How Companies Learn Your Secrets (or, How Target Knew a Teenager Was Pregnant Before Her Dad)

The New York Times Magazine published an excerpt from my book. If you would like to read it, you can find it here (or, if you would rather read it on this site, there’s a copy of it here.) There were a bunch of comments about the story, which are here. There were also a… Read More

The Power of Habit in Fast Company

Fast Company was kind enough to review the Power of Habit (http://bit.ly/y4FUOE). Mighty kind! Thanks!

Why Did Whitney Fail Rehab? Too Much Talent.

How the Science of A.A. Explains Whitney Houston’s Death It’s easy to forget, given her scandal-tinged life and tragic death, how incredibly talented Whitney Houston was. She holds the world record as the most-awarded female act of all time, with over 415 major recognitions during her career. She is the only artist to chart seven… Read More

On Democracy Now

I was on Democracy Now yesterday, talking about Apple. (Click on the headline to watch.)

Why the Komen Foundation Outrage? Because of habits.

In 1980, a woman promised her dying sister to change how Americans thought about breast cancer. Thirty years later, the result – the Susan G. Komen for the Cure Foundation – is one of the nation’s largest non-profits, and one of the most successful triumphs in public health marketing and changing health habits. Now, Komen… Read More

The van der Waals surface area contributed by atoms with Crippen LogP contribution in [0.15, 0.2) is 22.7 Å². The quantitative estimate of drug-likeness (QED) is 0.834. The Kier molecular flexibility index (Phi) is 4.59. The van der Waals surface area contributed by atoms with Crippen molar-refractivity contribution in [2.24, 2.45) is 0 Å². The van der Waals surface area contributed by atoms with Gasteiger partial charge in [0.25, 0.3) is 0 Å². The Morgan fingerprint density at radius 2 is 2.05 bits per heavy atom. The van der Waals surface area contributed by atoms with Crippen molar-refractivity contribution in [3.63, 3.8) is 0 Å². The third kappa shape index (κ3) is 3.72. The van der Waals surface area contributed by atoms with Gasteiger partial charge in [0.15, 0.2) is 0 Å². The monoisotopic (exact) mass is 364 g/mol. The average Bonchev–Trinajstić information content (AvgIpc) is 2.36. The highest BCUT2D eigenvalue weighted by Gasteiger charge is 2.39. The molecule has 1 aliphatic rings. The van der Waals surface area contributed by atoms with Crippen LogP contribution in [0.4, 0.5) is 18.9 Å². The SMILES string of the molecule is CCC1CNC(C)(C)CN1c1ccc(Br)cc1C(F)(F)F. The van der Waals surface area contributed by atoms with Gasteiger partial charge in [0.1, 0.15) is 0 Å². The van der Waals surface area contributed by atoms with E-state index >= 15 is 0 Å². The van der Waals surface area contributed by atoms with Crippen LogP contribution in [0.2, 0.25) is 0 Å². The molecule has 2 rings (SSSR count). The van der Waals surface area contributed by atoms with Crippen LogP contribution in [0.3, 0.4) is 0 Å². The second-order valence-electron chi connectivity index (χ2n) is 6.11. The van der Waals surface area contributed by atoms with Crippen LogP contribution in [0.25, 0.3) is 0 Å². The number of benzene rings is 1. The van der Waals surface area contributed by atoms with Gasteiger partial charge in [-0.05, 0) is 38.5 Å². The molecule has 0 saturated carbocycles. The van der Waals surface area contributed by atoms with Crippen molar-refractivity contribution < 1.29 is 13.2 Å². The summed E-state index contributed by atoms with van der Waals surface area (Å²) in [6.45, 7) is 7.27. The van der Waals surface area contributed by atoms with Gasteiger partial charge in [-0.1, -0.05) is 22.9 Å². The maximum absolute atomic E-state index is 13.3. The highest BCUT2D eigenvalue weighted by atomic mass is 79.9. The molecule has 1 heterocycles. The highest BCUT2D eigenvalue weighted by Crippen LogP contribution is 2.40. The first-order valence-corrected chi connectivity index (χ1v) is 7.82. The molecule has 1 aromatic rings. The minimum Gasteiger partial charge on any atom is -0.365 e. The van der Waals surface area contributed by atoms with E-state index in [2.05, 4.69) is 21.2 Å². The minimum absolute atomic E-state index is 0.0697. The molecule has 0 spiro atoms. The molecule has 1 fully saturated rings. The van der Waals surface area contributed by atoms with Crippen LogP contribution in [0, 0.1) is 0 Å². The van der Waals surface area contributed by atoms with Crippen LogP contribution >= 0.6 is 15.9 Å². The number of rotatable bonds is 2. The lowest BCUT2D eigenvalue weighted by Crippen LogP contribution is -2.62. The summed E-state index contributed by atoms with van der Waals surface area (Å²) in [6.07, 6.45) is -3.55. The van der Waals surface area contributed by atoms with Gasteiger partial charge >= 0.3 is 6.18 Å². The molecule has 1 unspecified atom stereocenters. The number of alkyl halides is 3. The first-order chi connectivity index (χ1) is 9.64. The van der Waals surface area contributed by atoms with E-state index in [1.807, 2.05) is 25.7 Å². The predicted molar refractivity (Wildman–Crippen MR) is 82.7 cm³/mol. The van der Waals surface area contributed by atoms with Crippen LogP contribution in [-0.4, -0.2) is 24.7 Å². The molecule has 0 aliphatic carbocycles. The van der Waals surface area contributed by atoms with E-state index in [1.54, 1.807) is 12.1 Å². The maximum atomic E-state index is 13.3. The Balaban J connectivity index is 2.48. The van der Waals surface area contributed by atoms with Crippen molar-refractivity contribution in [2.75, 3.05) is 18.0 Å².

Are Habits Different for Women than Men?

  Imagine, for a moment, that a friend comes to your desk and asks for advice: they want to change their smoking and exercise habits. What should they do? Would your habit advice be different if they were a woman than if they were a man? For the last 30 years, the traditional answer has… Read More

Do Smoking Bans Cause Drinking and Driving?

In 2006, two researchers in Wisconsin noticed a weird pattern. A number of cities had recently banned smoking in public places, such as at bars and restaurants. The laws were amazingly effective at cutting down on the number of people using cigarettes. Simply making it harder to smoke meant that fewer people puffed away. But,… Read More

Why Americans started eating kidney and brains

A few people have emailed me to ask about a reference in my last post to the post-WWII era, when Americans started eating more organ meats, like kidney and tongue. Here’s how I describe what happened in my (forthcoming) book: In the early 1940s, the U.S. government began shipping much of the nation’s domestic meat supply to Europe… Read More

Social habits after 9/11

I’ve always been fascinated by how peoples’ habits change in the wake of major events, particularly in unexpected ways. After WWII, for instance, Americans started eating more organ meats, like kidney and tongue. In the wake of Hurricane Katrina, people in Louisiana, Texas and Mississippi started buying more expensive brands of beer, but less expensive brands of toilet… Read More

Alan Krueger, and the economics of small wins (and losses)

Earlier this week President Obama announced that Alan Krueger will be leading his economics team.  Not much of the coverage has focused on Krueger’s awesome (but not terribly important) work on Rockonomics, the economics of the rock industry. Coverage has, however, mentioned Krueger’s recent studies of how peoples’ habits change as they spend more and more time… Read More